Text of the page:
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This text is by Ryan Harte and Jennifer Junkermeier in their capacity and does not, necessarily, reflect the views of different infinite mile contributors, infinite mile co-founders, the authors' employers and/or other affiliations.  

comings and goings: Summer 2014

16 notable happenings you may have missed

Ryan Harte + Jennifer Junkermeier

1. Another Look at Detroit: Parts 1 & 2

Artists: Mary Ann Aitken, Keith Aoki, William James Bennett, Harry Bertoia, McArthur Binion, James Lee Byars, Nick Cave, James Chatelain, Liz Cohen, Destroy All Monsters, Robert Duncanson, Charles and Ray Eames, John Egner, The Henry Ford, Cyprien Gaillard, Michael Glancy, Brenda Goodman, Jay Heikes, Marie T. Hermann, Scott Hocking, Percy Ives, Ray Johnson, Mike Kelley, Arthur Nevill Kirk, Hughie Lee-Smith, Kate Levant, Morton Levin, Arnold Livshenko, Al Loving, Michael C. Luchs, P. Scott Makela, Tony Matelli, Katherine McCoy, Michael McCoy, Allie McGhee, Charles McGee, Julie Mehretu, Julius Garibaldi Melchers, Metroplex, Ann Mikolowski, Carl Milles, Wallace MacMahon Mitchell, Gordon Newton, Michele Oka Doner, Max Ortiz, Ellen Phelan, Pewabic Pottery, Bill Rauhauser, Scott Reeder, Jennifer Wynne Reeves, Richard Ritter, Diego Rivera, Eero Saarinen, Eliel Saarinen, Loja Saarinen, Dana Schutz, Zoltan Sepheshy, Robert Sestok, Jim Shaw, Shinola, Michael E. Smith, Mortimer Smith, Gilda Snowden, John Mix Stanley, Anna Sui, Graem Whyte, Robert Wilson.
Curated by Todd Levin
Marianne Boesky Gallery & Marlborough Chelsea
New York, New York
26 June - 8 August, 2014

comings and goings: summer 2014_01
Image courtesy Marlborough Chelsea

The highest profile show this summer came from New York. An extensive look at Detroit, presented in two parts, the exhibition collected a wide swath of Detroit art (Diego Rivera, Mike Kelley) and design (Eames chair, Shinola bicycle).

The show generated quite a bit of media buzz including a New York Times summary (Holland Cotter. "'Another Look at Detroit: Parts 1 and 2'". New York Times. 24 July 2014) and a New York Observer review (M.H. Miller. "Happy Endings: Detroit Gets the Summer Show Treatment in Chelsea". New York Observer. 9 July 2014). Also worth reading is Animal New York’s take (Rhett Jones. "Chelsea Art Gallery Takes Another Look at Detroit". Animal New York. 30 June 2014).

2. The National Endowment for the Arts funds Carpenter Exchange, a collaboration with Power House Productions, The Hinterlands, Carrie Morris Arts Production, Popps Packing, The Work Department and the City of Hamtramck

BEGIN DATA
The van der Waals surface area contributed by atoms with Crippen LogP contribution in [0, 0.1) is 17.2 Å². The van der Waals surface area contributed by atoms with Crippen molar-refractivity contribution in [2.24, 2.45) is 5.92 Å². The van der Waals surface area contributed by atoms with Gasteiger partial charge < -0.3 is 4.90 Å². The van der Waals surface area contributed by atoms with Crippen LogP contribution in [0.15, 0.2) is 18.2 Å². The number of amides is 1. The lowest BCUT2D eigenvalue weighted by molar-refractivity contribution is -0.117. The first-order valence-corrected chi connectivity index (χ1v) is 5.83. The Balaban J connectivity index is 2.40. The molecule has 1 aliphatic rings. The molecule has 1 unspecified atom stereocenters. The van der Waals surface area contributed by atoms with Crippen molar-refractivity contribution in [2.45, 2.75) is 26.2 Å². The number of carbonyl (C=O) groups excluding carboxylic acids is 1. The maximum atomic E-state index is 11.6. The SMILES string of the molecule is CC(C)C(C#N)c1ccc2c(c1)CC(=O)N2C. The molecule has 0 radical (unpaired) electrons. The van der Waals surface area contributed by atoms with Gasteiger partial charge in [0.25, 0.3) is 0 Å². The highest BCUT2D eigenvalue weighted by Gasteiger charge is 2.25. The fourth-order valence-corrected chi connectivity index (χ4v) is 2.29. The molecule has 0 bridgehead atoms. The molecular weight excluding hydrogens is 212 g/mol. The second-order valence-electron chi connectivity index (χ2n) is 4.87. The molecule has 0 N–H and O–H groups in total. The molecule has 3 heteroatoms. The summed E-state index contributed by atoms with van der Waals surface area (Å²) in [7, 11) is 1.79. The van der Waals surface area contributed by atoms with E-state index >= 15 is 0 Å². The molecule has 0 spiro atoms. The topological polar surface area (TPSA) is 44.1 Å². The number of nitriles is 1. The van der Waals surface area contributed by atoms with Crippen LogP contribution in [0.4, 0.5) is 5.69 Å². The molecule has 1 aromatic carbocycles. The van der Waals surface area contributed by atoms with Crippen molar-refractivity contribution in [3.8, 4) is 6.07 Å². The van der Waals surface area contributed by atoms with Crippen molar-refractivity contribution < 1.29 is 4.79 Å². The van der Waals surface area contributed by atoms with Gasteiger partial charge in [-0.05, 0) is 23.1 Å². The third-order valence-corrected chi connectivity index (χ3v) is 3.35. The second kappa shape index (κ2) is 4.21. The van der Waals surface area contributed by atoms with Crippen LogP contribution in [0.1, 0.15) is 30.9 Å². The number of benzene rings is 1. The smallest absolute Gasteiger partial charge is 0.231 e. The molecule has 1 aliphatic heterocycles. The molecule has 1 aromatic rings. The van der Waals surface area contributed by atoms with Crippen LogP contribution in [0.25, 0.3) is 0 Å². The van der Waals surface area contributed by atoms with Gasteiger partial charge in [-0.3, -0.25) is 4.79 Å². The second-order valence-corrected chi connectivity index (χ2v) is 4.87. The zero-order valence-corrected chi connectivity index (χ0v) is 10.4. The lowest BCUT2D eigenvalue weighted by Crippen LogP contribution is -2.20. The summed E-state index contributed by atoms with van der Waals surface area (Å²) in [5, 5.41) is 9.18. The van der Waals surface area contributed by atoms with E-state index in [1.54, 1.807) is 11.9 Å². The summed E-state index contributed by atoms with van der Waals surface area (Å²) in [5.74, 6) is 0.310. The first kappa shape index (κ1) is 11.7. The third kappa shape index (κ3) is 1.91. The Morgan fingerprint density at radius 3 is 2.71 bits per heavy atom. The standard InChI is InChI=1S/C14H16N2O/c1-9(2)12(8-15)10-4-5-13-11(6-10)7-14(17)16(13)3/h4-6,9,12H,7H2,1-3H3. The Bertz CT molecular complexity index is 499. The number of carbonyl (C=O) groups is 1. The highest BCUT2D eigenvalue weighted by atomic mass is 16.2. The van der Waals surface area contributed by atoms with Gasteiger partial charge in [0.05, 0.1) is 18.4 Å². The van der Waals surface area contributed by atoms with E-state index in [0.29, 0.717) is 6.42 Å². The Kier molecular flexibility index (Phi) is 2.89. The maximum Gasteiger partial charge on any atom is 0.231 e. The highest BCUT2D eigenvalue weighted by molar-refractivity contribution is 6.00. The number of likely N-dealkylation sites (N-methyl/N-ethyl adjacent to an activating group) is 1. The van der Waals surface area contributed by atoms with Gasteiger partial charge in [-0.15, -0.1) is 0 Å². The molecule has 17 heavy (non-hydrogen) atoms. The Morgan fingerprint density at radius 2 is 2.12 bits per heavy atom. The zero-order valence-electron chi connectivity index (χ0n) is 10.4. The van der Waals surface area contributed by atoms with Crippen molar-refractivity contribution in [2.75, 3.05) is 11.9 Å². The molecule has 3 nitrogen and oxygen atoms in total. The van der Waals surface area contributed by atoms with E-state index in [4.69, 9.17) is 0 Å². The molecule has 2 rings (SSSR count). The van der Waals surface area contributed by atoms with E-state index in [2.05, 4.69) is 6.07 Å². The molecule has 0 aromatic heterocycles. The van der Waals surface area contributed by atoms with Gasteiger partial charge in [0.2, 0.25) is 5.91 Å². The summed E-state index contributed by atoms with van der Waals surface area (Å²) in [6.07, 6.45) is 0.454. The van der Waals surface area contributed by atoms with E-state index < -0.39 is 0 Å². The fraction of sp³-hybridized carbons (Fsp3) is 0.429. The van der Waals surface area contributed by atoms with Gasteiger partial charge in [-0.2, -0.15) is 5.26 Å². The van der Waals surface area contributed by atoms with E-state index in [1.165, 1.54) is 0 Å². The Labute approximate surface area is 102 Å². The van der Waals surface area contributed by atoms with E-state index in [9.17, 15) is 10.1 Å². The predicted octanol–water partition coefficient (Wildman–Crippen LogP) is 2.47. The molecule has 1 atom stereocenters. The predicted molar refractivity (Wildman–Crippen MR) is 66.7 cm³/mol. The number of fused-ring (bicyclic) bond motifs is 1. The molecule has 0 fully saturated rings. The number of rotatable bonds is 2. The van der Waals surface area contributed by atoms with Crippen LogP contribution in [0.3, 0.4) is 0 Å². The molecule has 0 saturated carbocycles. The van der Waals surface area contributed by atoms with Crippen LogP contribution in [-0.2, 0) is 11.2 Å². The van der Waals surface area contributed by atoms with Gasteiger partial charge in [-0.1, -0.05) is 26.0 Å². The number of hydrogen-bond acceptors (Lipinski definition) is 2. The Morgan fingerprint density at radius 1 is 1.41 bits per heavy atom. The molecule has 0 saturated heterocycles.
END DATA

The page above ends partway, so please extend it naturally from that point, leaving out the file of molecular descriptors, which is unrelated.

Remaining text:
Hamtramck and Detroit, Michigan

comings and goings: summer 2014_02
Image courtesy Power House Productions

The $100,000 Our Town program grant will fund Carpenter Exchange project to bring programming to the Hamtramck-Detroit border along Carpenter Street (Our Town Grantees. "Power House Productions". National Endowment for the Arts. 2014). Power House Productions describes Carpenter Exchange as emphasising the “seemingly invisible municipal divide, engaging the border’s diverse cultures, hidden spaces, and complex histories” (MJ Galbraith. "$100K awarded for arts and culture programming along Hamtramck-Detroit border". Model D. 22 July 2014).

Events are scheduled over 18 months, September 2014 to February 2016, including a two-day Porous Borders Festival that will take place in May 2015.

3. 2739 Edwin 9338 Campau
9338  Campau
Hamtramck, Michigan

A white cube storefront arrived in Hamtramck. When the beloved 2739 Edwin closed last October, we hoped it wouldn’t be long until owner Steve Panton opened the doors of his new space and his exhibition programming continued. Well worth the wait, 9338 Campau takes over where 2739 Edwin left off and features exhibitions and events with a bent towards education, discussion and community engagement by artists from across the globe. See photos of the space in action at infinite mile’s “citings” September 2014.

4. In closing Wake... Young World
6121 Casmere
Detroit, Michigan

comings and goings summer 2014_03
Image courtesy infinite mile “citings” September 2014, stephen garrett dewyer

WAKE Gallery closed its doors last spring. This Summer, a wide-open, cavernous warehouse space with 30-foot-tall ceilings and nearly 2,000 square feet of perfectly polished floors opened without electricity (lit only by skylights) called Young World. Since opening, Young World has only shown artists based outside of Detroit, both shows being ambitious, large-scale sculpture exhibitions.  Young World is currently opens to the public only for opening receptions, so don’t miss them.

Check out this month’s “citings” to see images from both exhibitions I Hope No One is Squandering Their Day Off: new works by Danny Titiriga and Virginia Poundstone: “The Wasteland and other Poems”.

5. The Butcher's Daughter Gallery moves to New York
4240 Cass Avenue
Detroit, Michigan
Harlem, New York

On July 25, 2014, The Butcher's Daughter Gallery owner Monica Bowman posted on Facebook that the gallery plans to relocate to Harlem, New York. We asked Bowman for an update:

The Butcher's Daughter is currently under construction in Harlem and is due to be completed within the next month or so. The building is pre-War 1880’s and has many distinguishing features that are being restored to retain the space’s original character in accord with the new gallery design.